Friday, 6 October 2006

Bahkra (goat) bemusement...

Last night, I was online with a friend I'm going to visit in London this weekend. One of the wonderful things about our friendship is that he spent several years in Pakistan (he's English), so he understands a side of me that none of my other close friends quite get, b/c they don't know the culture. I can go to him with all the family/cultural stuff I can't take anywhere else. It turns out that one of his Pakistani friends is visiting this week and we're meeting him at the pub Saturday evening.

Of course, our conversation often turns towards Pakistan, and last night was no exception. I was complaining about not being able to find anywhere lay a jumper to dry flat, especially since the cats have taken over the dining room - he had an easy but untenable solution (no, it *wasn't* the microwave - you know who you are). Then he said, "Isn't it funny how Pakistanis don't have pets?" That took me back...

It was December and I was six. My parents reckoned it was ok to take me out of school for a month, and we were in Pakistan, currently at my dhadhi's (paternal grandmother) house in Sahiwal (southeastern Punjab). One cool morning, I walked out and found a goat tethered to our neighbours' 'tree'. I went to pet it - I remember horns bumping against my upper chest/shoulders, so it must have been a billy goat rather than a nanny goat. Whilst the adults were busy, I went out and petted and talked to him - he was white with black patches all over. Over the course of the day, he stopped butting quite so hard and seemed quite happy with my fussing over him. The adults took note and let me feed him. By evening, we were best mates.

The next couple of days followed the same pattern. On the third morning or so, he was gone. I was devastated and asked everyone where he was. I was told that he had run away, and I asked if they would look for him, if he was ok. Of course, they said.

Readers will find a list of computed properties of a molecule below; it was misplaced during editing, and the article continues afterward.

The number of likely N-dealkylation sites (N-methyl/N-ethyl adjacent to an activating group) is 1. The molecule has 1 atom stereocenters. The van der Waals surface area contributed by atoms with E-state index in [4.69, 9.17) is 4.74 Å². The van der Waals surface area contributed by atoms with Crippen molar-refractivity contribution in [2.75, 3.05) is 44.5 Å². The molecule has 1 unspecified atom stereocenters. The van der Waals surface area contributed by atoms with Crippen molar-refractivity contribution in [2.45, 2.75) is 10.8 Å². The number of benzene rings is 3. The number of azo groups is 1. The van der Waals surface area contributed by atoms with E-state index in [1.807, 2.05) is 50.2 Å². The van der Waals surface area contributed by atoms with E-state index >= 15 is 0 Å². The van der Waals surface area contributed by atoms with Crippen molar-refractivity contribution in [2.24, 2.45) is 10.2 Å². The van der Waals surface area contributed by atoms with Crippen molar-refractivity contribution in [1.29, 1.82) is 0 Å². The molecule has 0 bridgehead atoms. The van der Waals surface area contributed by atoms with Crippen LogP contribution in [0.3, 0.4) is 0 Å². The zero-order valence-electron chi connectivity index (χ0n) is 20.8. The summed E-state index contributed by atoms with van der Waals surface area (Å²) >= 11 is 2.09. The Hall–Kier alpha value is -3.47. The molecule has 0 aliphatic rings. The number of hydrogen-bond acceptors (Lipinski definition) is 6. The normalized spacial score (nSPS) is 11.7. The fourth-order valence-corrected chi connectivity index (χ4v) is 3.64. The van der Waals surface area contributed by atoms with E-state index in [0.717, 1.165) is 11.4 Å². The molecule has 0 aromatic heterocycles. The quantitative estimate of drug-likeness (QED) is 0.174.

(My friend's oh-so-sensitive male response at this point in the story? "Nah, it had been slaughtered.") Dusk fell, and after a day's play, I asked what was for dinner. My Baji (a term used for older female relatives such as sisters and cousins) Shaista showed me the pot she was cooking in, and I thought I saw a goat's head. I thought, "It's HIM!" No, I reassured myself, the adults wouldn't lie to me. It wasn't my goat. I ate dinner with a clear conscience, but was puzzled when I tried the meat and one of my parents said in Punjabi, "She ate it; she doesn't know." But every now and then, for the remainder of our stay in Sahiwal, I kept an eye out.

Later that night, blissfully unaware of my betrayal of my horned friend, I was being fussed over by one of my older male cousins who'd come to visit - I'm the oldest on my dad's side, but I'm one of the youngest on my mother's; Mohsin is a good 14 years my senior - and I told him, with all the gravity that only a six-year-old can muster, that I was convinced there was nothing in people's heads, b/c you could hear if someone whispered in one ear and you were at the other. "Let's try it," I suggested.

Mohsin swung me up, and I said, "Daddy, daddy, say something!" I listened intently at the other ear.
"Helloooo, Mohsin!"
"SEE!" I said triumphantly, with complete disregard for my elders and male authority. "You have nothing between your ears!"

In my defence, you may as well start as you mean to carry on.

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